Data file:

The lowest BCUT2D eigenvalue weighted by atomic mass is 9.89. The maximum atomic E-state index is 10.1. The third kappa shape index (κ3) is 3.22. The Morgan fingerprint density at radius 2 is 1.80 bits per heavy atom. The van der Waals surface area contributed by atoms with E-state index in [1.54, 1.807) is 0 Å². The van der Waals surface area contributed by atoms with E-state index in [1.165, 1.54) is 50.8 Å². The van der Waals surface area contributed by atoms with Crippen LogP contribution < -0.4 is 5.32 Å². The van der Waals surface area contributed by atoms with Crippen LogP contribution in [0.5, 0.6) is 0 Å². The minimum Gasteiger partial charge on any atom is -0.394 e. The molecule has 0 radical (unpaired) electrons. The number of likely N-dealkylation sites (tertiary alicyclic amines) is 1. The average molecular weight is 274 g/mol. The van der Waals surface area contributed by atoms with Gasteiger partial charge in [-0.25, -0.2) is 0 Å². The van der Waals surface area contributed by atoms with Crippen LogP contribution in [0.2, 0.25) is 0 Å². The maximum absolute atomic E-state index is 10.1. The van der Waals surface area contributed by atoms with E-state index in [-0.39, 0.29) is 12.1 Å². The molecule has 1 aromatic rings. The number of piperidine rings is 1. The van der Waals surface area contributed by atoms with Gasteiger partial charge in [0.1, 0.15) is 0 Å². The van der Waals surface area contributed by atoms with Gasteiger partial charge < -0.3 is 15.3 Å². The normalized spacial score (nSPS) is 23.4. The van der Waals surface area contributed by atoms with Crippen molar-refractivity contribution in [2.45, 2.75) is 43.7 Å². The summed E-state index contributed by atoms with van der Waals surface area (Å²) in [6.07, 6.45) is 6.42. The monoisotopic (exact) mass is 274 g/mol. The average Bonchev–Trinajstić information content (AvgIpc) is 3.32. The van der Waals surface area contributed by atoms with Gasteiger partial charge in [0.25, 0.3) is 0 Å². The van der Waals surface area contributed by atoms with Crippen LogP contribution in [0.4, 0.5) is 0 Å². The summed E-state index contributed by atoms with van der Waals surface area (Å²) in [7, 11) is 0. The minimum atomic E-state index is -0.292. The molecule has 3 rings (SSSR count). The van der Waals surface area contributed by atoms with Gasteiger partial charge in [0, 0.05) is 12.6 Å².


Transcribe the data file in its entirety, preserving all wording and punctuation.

The lowest BCUT2D eigenvalue weighted by atomic mass is 9.89. The maximum atomic E-state index is 10.1. The third kappa shape index (κ3) is 3.22. The Morgan fingerprint density at radius 2 is 1.80 bits per heavy atom. The van der Waals surface area contributed by atoms with E-state index in [1.54, 1.807) is 0 Å². The van der Waals surface area contributed by atoms with E-state index in [1.165, 1.54) is 50.8 Å². The van der Waals surface area contributed by atoms with Crippen LogP contribution < -0.4 is 5.32 Å². The van der Waals surface area contributed by atoms with Crippen LogP contribution in [0.5, 0.6) is 0 Å². The minimum Gasteiger partial charge on any atom is -0.394 e. The molecule has 0 radical (unpaired) electrons. The number of likely N-dealkylation sites (tertiary alicyclic amines) is 1. The average molecular weight is 274 g/mol. The van der Waals surface area contributed by atoms with Gasteiger partial charge in [-0.25, -0.2) is 0 Å². The van der Waals surface area contributed by atoms with Crippen LogP contribution in [0.2, 0.25) is 0 Å². The maximum absolute atomic E-state index is 10.1. The van der Waals surface area contributed by atoms with E-state index in [-0.39, 0.29) is 12.1 Å². The molecule has 1 aromatic rings. The number of piperidine rings is 1. The van der Waals surface area contributed by atoms with Gasteiger partial charge in [0.1, 0.15) is 0 Å². The van der Waals surface area contributed by atoms with Gasteiger partial charge < -0.3 is 15.3 Å². The normalized spacial score (nSPS) is 23.4. The van der Waals surface area contributed by atoms with Crippen molar-refractivity contribution in [2.45, 2.75) is 43.7 Å². The summed E-state index contributed by atoms with van der Waals surface area (Å²) in [6.07, 6.45) is 6.42. The monoisotopic (exact) mass is 274 g/mol. The average Bonchev–Trinajstić information content (AvgIpc) is 3.32. The van der Waals surface area contributed by atoms with Gasteiger partial charge in [0.25, 0.3) is 0 Å². The van der Waals surface area contributed by atoms with Crippen LogP contribution in [0.4, 0.5) is 0 Å². The summed E-state index contributed by atoms with van der Waals surface area (Å²) in [7, 11) is 0. The minimum atomic E-state index is -0.292. The molecule has 3 rings (SSSR count). The van der Waals surface area contributed by atoms with Gasteiger partial charge in [0, 0.05) is 12.6 Å².